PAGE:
[2]"Dollars not Sense: Government Contracting Under the Bush Administration," United States House of Representatives Committee on Government Reform, June 2006, at
(January 6, 2009).

[3]In October 2004, a court in the United States unsealed a lawsuit by Robert Isakson and William Baldwin, two Custer Battles associates, alleging massive over-billing on two separate contracts. Another case was brought against the company for its management of the airport-security contract. In March 2006, a jury found Custer Battles guilty on 30 claims with fines over $10 million. The verdict was then overturned in Federal District Court. In February 2007, the court also dismissed the airport-security contract case, ruling there was no evidence of fraud. Custer Battles filed countersuits against Isakson and Baldwin. Custer Battles claimed the two were "disgruntled employees" playing "litigation roulette" for personal profit. The civil trial was settled out of court. See Dana Hedgpeth, "Judge Clears Contractor of Fraud in Iraq," The Washington Post, February 9, 2007, p. D1, at
(January 6, 2009).

[4]"This section of the report is adapted from James Jay Carafano and Alane Kochems, "Engaging Military Contractors in Counterterrorism Operations," in James J.F. Forrest, ed., Countering Terrorism and Insurgency in the 21st Century: International Perspectives, Vol. 1 (Westport, Conn.: Praeger Security International, 2007), Chap 10.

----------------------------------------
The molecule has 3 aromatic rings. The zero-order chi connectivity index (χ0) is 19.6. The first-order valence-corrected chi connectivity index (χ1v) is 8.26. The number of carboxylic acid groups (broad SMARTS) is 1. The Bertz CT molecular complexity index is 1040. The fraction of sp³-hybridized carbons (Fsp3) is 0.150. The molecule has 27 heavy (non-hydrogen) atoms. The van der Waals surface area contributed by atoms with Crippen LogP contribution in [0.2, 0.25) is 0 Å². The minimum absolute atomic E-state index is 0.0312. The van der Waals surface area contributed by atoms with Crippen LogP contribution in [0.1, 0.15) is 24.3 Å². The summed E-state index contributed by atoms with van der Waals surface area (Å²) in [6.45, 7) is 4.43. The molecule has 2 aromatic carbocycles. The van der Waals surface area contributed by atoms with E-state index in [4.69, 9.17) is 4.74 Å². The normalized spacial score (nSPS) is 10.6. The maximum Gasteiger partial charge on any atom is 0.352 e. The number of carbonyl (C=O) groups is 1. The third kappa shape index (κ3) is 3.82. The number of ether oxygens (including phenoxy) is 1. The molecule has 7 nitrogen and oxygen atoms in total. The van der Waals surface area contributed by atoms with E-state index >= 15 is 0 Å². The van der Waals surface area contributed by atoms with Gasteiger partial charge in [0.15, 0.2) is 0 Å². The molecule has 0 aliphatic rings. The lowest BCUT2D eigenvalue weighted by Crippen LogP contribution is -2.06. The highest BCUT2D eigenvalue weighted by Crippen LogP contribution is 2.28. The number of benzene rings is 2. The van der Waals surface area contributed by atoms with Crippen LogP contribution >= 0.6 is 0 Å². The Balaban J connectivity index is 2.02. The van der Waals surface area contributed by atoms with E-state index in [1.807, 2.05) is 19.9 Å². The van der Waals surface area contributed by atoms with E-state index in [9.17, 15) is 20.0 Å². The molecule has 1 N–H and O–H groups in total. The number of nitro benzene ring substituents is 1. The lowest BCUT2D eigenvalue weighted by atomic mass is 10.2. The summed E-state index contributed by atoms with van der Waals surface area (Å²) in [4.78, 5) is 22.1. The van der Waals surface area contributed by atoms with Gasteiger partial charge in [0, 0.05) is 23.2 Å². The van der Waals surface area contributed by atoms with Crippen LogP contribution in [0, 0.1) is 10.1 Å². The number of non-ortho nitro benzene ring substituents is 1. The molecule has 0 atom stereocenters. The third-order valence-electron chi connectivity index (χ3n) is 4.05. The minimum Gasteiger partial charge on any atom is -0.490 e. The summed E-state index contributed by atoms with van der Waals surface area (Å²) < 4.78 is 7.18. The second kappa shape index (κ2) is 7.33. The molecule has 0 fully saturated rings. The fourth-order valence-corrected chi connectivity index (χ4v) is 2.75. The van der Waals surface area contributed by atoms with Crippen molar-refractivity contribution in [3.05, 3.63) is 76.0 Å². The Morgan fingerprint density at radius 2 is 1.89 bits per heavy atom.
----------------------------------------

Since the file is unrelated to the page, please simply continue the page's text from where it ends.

[6]U.S. Department of the Army, Risk Management--Multiservice Tactics, Techniques, and Procedures: Navy, Air Force, Marines, Field Manual 3-100.12, February 15, 2001, Glossary-4-Glossary-6.


[8]Frank Camm and Victoria A. Greenfield, How Should the Army Use Contractors on the Battlefield? Assessing Cooperative Risk in Sourcing Decisions (Santa Monica, Cal.: RAND Corporation, 2005), pp. xx-xxii, at http://www.rand.or
(January 6, 2009).

[9]Special Inspector General for Iraq Reconstruction, Iraq Reconstruction: Lessons in Human Capital Management, January 2006, p. 25, at http://www.sigir.m
(January 6, 2009).

[10]Ibid., pp. xx-xxii.

[11]See for example, Julian J. Ewell and Ira A. Hunt, Jr., Sharpening the Combat Edge: The Use of Analysis to Reinforce Military Judgment (Washington, D.C.: Department of the Army, 1974).

[12]Special Inspector General for Iraq Reconstruction, Iraq Reconstruction, p. 25.

[13]Commission on Army Acquisition and Program Management in Expeditionary Operations, "Urgent Reform Required: Army Expeditionary Contracting," October 31, 2007, p. 2, at
(January 6, 2009).


James Carafano
James Carafano

Senior Counselor to the President and E.W. Richardson Fellow